Hongkongers are optimistic about home prices rising this year, having adapted to the cyclical challenges of the Covid-19 pandemic, Citibank said.
A third of respondents to the Citibank Q1 2021 Residential Property Ownership Survey said they believed that property prices would rise this year, up from 16 per cent in the same period last year, while 47 per cent expected them to remain stable, up from 28 per cent last year.
The percentage of respondents that expected home prices to drop declined, from 57 per cent last year to 20 per cent this year. The results of the survey were released on Tuesday.
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“Even with the occasional fluctuations of the outbreak, many still expect property prices will rise in the coming year, restoring confidence in the development of the property market. Lately, even more people [have been] touring real estate [projects],” said Josephine Lee, head of retail banking at Citi Hong Kong. “With the gradual retreat of the outbreak, the economy is expected to recover further, and the conditions are right to unlock the accumulated demand for home ownership.”
Property transactions have soared this year thanks to low interest rates and demand from new immigrants. These factors are offsetting the impact of increased supply from people selling up and leaving Hong Kong, paving the way for home prices to rise, analysts and data suggest.
A random sample of more than 500 people were polled for the survey, which has been running since 2010, by University of Hong Kong Social Sciences Research Centre. The poll was conducted in March.
The view that home prices could rise is also held by US bank Morgan Stanley, which in a report published over the weekend, estimated 3 per cent growth in 2021 and 5 per cent next year. This growth will be driven by a combination of low supply, with less than 20,000 private homes being completed this year, decent demand following a 7 per cent year-to-date rise in the Hang Seng Index, peaking unemployment and low interest rates. It will also be helped by limited room for further regulation, the bank said.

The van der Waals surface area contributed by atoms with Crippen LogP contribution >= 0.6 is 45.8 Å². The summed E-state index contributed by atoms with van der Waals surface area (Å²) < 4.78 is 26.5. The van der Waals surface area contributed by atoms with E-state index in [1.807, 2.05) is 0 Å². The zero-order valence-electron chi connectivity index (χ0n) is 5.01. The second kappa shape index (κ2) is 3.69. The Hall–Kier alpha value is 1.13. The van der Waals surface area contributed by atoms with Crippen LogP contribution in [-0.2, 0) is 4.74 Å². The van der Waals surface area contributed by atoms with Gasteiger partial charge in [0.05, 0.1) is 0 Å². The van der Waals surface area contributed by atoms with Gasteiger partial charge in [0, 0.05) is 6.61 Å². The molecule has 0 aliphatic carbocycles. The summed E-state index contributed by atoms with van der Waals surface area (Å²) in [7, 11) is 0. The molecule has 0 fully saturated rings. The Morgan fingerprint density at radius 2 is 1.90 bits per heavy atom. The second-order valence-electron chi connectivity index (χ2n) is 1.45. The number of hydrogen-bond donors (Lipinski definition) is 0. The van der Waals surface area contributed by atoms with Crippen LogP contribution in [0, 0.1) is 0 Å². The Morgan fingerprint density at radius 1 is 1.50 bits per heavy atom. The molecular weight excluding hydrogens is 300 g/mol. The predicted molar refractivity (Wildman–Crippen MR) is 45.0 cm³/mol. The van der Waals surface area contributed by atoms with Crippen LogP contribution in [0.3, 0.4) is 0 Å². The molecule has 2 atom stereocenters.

It also said that while the city’s population declined last year, some indicators pointed to an increase in Hongkongers’ intentions to leave this year as well. And while property owners leaving Hong Kong may choose to sell their flats, such sales could be absorbed by a rising number of new permanent residents and a supportive macro environment.
According to the latest data from the city’s Rating and Valuation Department, the private residential property price index in February reported an increase of 0.9 per cent to 384.5. The index rose for two consecutive months to a seven-month high despite a record recession in Hong Kong’s economy and a rising unemployment rate.
Across the market, many buyers have seized opportunities to snap up homes following a price correction. For instance, the secondary market turnover in Tseung Kwan O district surged 38 per cent month on month to 454 in March, another record high, according to Centaline Property Agency. The transaction volume of villas also jumped 1.6 times to HK$4 billion in March, amid a Lunar New Year boom and quantitative easing, Centaline said.
Buyers from mainland China have also buoyed the overall housing market. In the first two months of this year, their home purchases rose 40.6 per cent year on year, according to Midland Realty. Some of them are “new Hongkongers” who recently acquired their Hong Kong permanent residencies.
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